That includes things like editing where we actually cut together all the scenes so that they make sense. We can do groovy things like compositing so that you can take a person and a background or a location, and paste them together. It can be Paris, or The Golden Gate Bridge, whatever you want. We can also do split screens, so that I can just multiply across the screen, kind of like a virus.

Ginger C.



    Of course, if you've got a super-geek, you can actually do animations. And boy, do I have a super-geek.

Biscardi Creative Media

WB: Basically, what we do is a whole combination of, like, Photoshop, old clip-arty type things, plus a lot of photographs. I probably have about 500 photographs now, of the crew, with their heads, and what-not. [various clips play] So what I'll do is I'll take their heads, put them onto the characters, and basically, you know, we're going for old Victorian kind of art, fast stop-action, kind of Terry Gilliam, Monty Python-esque.

Walter B.

Belden Music

    Of course, all the fancy shmantzy video in the world doesn't mean a thing if it ain't got that swing. And our swing comes from Patrick Belden, who's been doing original music and sound effects for Good Eats since day one. There, you'll notice that my guitar is not actually plugged in. He can play all kinds of instruments and generate all kinds of sounds, which is exactly what our show needs.

Patrick B.
Original Music &
Sound Design


AB PUPPET: The final, and perhaps most powerful element of any Good Eats episode: puppets. That's right, puppets! There's nothing they can't do. There's no idea that they cannot communicate. Imagine, if you will, the following scenes, without puppets.


(Clips of Various Episodes featuring puppets)

[excerpt from Dr. Strangeloaf plays]
AB: Here comes some wild yeast now.
YEAST PUPPETS: [sniffing water and flour mixture] Mmmm. That's good.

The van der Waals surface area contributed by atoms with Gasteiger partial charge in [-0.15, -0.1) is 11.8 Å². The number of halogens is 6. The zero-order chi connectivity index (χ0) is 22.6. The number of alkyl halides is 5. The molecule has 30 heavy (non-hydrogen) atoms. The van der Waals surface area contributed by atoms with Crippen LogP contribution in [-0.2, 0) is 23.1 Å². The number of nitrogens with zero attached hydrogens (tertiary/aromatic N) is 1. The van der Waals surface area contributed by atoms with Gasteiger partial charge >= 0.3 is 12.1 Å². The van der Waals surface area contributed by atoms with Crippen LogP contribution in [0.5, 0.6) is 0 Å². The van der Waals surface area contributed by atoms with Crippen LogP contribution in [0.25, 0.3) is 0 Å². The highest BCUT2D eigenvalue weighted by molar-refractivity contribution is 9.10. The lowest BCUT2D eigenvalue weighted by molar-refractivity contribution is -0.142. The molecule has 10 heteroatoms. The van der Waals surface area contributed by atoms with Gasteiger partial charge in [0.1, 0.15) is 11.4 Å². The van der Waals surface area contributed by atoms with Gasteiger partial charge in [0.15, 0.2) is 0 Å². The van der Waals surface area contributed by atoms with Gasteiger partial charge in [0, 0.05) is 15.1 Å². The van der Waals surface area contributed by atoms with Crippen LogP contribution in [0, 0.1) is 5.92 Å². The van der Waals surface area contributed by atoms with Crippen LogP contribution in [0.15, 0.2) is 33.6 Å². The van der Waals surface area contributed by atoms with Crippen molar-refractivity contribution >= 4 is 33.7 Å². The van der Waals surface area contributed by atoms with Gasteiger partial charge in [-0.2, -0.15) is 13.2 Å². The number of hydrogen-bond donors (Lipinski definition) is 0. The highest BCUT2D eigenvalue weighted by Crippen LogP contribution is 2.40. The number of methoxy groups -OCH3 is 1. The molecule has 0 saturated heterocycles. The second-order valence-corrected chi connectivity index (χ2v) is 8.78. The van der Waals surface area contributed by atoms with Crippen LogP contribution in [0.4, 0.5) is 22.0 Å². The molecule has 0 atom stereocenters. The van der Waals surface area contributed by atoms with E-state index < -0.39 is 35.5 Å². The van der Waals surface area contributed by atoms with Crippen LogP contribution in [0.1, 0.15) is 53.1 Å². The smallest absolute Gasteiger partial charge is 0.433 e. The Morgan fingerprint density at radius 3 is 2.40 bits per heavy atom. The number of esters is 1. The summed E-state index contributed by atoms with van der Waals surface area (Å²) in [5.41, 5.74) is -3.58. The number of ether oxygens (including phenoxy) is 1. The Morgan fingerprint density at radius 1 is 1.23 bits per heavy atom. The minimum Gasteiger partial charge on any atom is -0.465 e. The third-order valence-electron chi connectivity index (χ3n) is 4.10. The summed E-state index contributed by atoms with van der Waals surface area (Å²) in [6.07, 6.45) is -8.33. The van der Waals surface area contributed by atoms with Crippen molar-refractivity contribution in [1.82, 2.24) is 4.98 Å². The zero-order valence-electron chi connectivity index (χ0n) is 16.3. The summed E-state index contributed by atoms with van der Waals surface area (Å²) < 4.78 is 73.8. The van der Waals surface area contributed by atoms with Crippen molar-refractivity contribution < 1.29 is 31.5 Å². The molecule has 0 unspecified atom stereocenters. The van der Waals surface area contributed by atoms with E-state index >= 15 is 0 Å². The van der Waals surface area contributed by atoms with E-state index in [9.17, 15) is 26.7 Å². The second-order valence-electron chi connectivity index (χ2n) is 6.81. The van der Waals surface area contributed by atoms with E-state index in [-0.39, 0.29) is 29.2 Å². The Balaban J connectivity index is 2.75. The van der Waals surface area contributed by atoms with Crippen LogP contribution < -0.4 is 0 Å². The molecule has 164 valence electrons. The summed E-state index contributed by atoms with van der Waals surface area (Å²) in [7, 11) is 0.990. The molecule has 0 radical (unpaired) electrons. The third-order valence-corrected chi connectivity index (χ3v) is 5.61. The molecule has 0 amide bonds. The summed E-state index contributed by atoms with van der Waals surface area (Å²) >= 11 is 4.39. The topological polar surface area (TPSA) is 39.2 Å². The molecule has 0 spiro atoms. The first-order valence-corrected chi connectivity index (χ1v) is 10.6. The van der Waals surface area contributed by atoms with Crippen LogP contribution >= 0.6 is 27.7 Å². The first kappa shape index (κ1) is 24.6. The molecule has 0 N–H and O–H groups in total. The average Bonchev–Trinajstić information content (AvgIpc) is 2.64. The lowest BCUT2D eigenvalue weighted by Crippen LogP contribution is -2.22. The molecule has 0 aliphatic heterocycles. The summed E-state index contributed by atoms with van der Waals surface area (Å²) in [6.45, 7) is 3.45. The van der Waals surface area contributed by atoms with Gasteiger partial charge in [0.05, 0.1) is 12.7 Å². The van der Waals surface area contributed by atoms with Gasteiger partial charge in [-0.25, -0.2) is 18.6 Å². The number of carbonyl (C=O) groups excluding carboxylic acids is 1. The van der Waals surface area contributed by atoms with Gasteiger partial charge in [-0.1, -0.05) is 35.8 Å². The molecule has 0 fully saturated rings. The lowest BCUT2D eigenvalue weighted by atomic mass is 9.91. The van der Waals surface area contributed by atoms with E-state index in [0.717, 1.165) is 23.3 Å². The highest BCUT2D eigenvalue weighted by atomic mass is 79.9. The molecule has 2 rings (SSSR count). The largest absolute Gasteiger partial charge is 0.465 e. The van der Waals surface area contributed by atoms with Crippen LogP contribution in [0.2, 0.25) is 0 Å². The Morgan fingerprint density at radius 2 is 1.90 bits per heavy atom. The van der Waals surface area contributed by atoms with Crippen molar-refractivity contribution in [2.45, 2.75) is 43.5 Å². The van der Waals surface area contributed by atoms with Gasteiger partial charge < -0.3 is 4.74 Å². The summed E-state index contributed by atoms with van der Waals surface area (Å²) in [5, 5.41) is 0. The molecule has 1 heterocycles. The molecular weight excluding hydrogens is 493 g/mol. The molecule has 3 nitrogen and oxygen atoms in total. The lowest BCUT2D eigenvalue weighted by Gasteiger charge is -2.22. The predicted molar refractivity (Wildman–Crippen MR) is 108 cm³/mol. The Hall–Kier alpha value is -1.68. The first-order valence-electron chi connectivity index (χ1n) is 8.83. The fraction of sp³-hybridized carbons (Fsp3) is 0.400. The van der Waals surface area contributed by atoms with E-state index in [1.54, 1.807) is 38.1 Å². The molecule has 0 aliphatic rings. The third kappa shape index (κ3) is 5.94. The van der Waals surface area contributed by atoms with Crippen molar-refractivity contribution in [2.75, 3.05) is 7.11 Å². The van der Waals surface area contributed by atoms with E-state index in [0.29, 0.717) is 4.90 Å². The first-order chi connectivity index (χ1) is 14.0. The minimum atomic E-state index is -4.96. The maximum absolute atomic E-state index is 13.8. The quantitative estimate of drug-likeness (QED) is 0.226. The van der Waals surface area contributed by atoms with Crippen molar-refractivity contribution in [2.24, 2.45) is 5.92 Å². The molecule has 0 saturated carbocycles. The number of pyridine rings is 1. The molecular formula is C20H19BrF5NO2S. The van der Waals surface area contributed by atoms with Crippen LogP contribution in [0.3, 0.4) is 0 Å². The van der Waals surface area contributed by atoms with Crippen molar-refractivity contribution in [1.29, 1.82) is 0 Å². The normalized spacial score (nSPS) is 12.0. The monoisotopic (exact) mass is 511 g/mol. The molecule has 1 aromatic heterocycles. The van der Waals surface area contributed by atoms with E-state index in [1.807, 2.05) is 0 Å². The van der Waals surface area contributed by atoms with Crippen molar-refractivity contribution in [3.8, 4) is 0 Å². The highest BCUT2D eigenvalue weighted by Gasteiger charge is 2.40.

AB: Hey guys, jump in! The slurry's warm.
YEAST PUPPETS: Okay! [they jump in splashing AB]

[excerpt from The Egg-Files V: Quantum Foam plays]
AB: You know, it's been a long time since we encountered such conflicting characteristics.
FLAKY & TENDER PUPPETS: [appear over AB's shoulders]
AB: Well, it's our old pie crust cronies, Flaky and Tender. [knocks them out]

[excerpt from Oat Cuisine plays]
AB: And what salt wants, salt gets.
SALT KEN DOLL: [goes over and hits Pentosans Ken doll who was kissing Water Barbie]

[excerpt from Eat This Rock plays]
KP: What's wrong with my food?
CP: Well Sire, since you placed so little value on salt, I decided to leave it out of your food.

[excerpt from Three Chips For Sister Marsha plays]
MAJ. WILFRED D. COOKIE PUPPET: ... also creates a more tender cookie. Now leave me alone.


AB: [picking up letters from the floor, to an office assistant] Here you go, just file those with the others.

    Well, I hope that we have answered any burning questions that you folks have about Good Eats. As you can see, we're just a happy little band of Americans making a straightforward, humble cooking show. Sure, we joke around a little, but in the end, it's all about the food.

AB: Mel, how are you feeling?
MEL19: A lot better. Thanks, Mr. Brown. I'm looking forward to getting some rest. Listen, [handing AB a letter] there's one question you didn't answer.
AB: [reads the letter, and laughs] Did you see this episode?
MEL: No.
AB: Well, trust me, this was 100% fake, and it wasn't a very convincing fake either [they both chuckle].

    So now that we've given up all of our secrets, I think that maybe we'll just get back to the business of making some really Goo ... [Squid Man's tentacle (from Squid Pro Quo) grabs Mel and lifts him into the air out of the camera shot]

MEL: [screams]
AB: Fluffy, you put him down. He's government property, you ... [Mel's hat falls, he tosses it to the receptionist] Oh bother. [exits]


[another take of the last scene, this time from above and behind the camera, showing that Mel was hoisted into the air on a boom arm]

Although not mentioned on the show (I guess you can't remember everyone),
these people are part of the invaluable crew of Good Eats:

Mike Coskey
Standby Key Grip

Rob DeBorde

    Co-Author of many of the episodes beginning in season 7. I try to note these in the show notes. The sketch to the right is one Rob made. Rob also created the animated cooking host, Tako the Octopuss. You can learn cooking from Tako at Rob has also written a book, Fish on a First-Name Basis: How Fish Is Caught, Bought, Cleaned, Cooked, and Eaten.

Lucky Yates

    Mailman Mel is played by Lucky Yates who has also played other such memorable characters as Dungeon Master, The Grim Reaper, a butcher, a fish monger, an infomercial host, a popcorn vendor, and has worked with the crew as a a puppet maker and puppeteer.


Transcribed by Michael Roberts
Proofread by Michael Menninger

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Last Edited on 08/27/2010